Fifteen Authors That Changed My World (and Why It Matters)
“Sir, with no intention to take offence, I deny your right to put words into my mouth.” ― Robert Louis Stevenson, Treasure Island
Fifteen Authors that Changed My World
(and Why It Matters)
I grew up when classics were still revered as required reading in school, so they shaped me at an impressionable time. Looking back and contrasting the book market of today, I’m grateful that such powerful literature filled my heart and mind.
When a book blogger once invited me to write a guest post about the fifteen authors who had the most influence on my life, I knew it wouldn't be an easy accomplishment. The first few names quickly came to mind, then I had to begin filtering whether I simply liked an author, or if that author's work had a lasting influence in shaping my character in a way that continues to have a postive effect on how I interact with the world. I finally narrowed the list down to fifteen, mentioned here in the order of their importance to me. These men and women come only after the best-selling book in the world, penned in words inspired by the Holy Spirit. Christ will always be first in my life for every role model, and His words have molded me as no other author can. Scripture is the sieve through which I filter my comparisons of worldviews and morality, and it inevitably influenced the choices I settled on for this post.
Robert Louis Stevenson I love anything by Stevenson, but the two books that often still come to play in my life are Treasure Island and A Child’s Garden of Verse. I truly admire this man, for he conquered the pitiless adversary of chronic illness and used the forced periods of rest to write books that contributed immeasurably to the world. He’s also a terrific example of how writers can enthrall audiences by creatively crafting rough characters and situations to make them readable without course language. One of many timeless life lessons I learned from Stevenson was:
“We must go on, because we can't turn back.” ― Robert Louis Stevenson, Treasure Island
James Herriot When I was a teenager, I babysat for a professor and his wife who lived across the street from me. They introduced me to James Herriot’s work by giving me All Creatures Great and Small. Herriot’s true accounts of his escapades as a veterinarian in the English countryside were profoundly insightful peeks into human nature, and he told them in ways that left me gasping in laugther! He taught me to show respect and be patient with people, and to be alert to unexpected life lessons that they can teach me. I can't even find a link to the large vintage hardback volume of stories I collected, but when I want a feel-good story of hope, I pull it off the shelf.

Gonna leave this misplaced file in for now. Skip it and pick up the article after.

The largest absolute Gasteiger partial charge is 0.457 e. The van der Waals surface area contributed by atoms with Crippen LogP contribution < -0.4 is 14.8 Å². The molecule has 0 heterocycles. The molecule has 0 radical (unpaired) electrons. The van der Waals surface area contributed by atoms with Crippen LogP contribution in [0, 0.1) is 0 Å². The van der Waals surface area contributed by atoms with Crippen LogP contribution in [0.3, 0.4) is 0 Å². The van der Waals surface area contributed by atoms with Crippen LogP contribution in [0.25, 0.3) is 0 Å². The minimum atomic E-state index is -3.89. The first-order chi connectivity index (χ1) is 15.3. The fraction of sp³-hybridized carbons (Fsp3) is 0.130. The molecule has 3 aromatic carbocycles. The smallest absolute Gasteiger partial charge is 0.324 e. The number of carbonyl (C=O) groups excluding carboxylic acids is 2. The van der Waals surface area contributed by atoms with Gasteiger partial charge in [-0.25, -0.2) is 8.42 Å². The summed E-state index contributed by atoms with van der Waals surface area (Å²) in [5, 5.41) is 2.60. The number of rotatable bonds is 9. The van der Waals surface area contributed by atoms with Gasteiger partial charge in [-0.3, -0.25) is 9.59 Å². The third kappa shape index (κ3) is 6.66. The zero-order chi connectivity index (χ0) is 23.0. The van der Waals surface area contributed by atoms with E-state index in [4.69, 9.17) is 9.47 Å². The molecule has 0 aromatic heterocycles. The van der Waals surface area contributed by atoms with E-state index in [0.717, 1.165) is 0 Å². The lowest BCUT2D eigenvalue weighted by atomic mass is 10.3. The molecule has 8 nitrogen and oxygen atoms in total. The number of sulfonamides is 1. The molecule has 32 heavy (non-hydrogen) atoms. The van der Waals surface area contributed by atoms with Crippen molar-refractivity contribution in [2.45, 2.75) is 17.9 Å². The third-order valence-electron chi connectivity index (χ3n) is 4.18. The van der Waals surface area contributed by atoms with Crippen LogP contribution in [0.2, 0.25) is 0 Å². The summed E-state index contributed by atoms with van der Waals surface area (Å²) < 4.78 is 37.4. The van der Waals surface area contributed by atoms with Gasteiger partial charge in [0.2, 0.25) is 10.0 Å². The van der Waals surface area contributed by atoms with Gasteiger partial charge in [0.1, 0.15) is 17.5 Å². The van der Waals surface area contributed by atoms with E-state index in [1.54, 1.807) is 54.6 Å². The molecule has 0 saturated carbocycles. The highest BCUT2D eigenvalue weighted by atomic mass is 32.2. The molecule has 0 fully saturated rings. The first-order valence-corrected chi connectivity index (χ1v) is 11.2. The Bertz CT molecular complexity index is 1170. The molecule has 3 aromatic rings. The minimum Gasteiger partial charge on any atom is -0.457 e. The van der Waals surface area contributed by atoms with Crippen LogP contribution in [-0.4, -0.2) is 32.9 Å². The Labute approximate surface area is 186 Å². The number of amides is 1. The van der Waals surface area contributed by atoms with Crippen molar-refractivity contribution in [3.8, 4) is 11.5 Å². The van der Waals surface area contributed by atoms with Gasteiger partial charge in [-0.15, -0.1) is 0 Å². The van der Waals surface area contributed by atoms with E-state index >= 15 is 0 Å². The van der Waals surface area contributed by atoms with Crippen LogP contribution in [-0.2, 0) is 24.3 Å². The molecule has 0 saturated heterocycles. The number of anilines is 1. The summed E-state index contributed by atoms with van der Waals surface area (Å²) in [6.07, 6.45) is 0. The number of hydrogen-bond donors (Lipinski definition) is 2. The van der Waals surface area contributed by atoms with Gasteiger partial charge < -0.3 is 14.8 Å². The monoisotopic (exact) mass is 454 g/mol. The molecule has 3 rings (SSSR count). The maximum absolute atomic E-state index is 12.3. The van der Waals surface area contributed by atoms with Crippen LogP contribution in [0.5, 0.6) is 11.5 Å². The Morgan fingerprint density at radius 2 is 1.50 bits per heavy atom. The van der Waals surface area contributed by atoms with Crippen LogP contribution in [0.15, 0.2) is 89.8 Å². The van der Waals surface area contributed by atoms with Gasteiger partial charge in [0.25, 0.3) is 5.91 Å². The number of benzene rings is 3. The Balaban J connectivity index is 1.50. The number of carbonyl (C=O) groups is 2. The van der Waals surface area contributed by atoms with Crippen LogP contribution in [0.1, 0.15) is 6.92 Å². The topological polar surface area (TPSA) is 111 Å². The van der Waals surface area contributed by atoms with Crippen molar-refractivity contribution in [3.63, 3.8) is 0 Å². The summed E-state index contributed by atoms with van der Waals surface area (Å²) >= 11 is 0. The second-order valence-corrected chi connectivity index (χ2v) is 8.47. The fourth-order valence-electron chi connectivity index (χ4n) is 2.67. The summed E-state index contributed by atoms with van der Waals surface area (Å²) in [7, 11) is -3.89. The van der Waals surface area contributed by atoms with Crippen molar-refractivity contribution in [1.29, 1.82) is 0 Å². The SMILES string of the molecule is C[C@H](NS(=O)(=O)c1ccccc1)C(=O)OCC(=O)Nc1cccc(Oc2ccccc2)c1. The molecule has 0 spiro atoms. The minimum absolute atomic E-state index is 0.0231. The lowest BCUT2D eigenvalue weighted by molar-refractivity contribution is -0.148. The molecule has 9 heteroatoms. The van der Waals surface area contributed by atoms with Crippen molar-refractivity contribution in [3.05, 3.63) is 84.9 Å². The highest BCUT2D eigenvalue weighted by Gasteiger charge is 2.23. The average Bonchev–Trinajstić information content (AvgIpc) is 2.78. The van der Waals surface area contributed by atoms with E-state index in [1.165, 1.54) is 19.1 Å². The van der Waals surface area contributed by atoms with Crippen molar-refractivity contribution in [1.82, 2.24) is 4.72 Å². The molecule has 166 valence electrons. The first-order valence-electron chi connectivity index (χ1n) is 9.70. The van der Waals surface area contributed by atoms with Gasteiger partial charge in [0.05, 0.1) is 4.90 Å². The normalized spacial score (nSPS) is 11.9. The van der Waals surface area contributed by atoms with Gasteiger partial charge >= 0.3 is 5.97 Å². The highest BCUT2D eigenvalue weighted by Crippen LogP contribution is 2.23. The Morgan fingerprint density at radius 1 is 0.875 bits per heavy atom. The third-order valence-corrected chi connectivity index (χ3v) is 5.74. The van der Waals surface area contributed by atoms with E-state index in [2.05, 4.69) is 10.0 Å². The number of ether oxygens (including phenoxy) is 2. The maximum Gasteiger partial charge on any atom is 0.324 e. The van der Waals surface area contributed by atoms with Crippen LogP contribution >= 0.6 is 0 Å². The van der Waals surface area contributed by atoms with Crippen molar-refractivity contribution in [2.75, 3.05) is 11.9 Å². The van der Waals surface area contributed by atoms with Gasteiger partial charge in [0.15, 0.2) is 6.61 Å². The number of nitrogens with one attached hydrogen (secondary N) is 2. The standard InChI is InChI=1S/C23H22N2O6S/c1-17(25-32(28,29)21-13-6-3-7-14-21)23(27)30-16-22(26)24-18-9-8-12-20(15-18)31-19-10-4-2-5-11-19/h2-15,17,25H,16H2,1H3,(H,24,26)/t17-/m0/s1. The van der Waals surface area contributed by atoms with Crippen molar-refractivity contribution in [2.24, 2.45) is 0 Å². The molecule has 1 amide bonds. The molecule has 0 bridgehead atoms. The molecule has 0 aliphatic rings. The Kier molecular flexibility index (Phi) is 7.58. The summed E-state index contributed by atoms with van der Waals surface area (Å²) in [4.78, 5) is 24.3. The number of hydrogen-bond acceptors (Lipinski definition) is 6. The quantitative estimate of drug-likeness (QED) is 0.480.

Margaret Mitchell This author’s classic story of the war-torn South has always been a favorite for me because of her fascinating characters in Gone With the Wind, though I personally think that she failed readers in the ending. The line that shocked so many was also the point where Rhett had a chance to shine as a hero, but he fell, and Mitchell left readers unfulfilled. I’m so glad another author, Alexandra Ripley, came through in the 1990’s with the sequel, Scarlett. The sequel was satisfying in her redemption of Scarlett and Rhett.
“Longing hearts could only stand so much longing.” ― Margaret Mitchell, Gone with the Wind
Jane Austen I know, this is predictable. But on so many levels, she is the ultimate in classy romance writing.
Catherine Marshall Christy was the novel that opened my teenage eyes and heart to the need for missionary work in the mountains not far from my own home. She taught me that it's okay to acknowledge that you are in over your head, to be flexible in the face of a situation you can't control, to trust God, to pick yourself up when you fail, and Catherine Marshall taught me through Christy that romantic love doesn’t conquer all.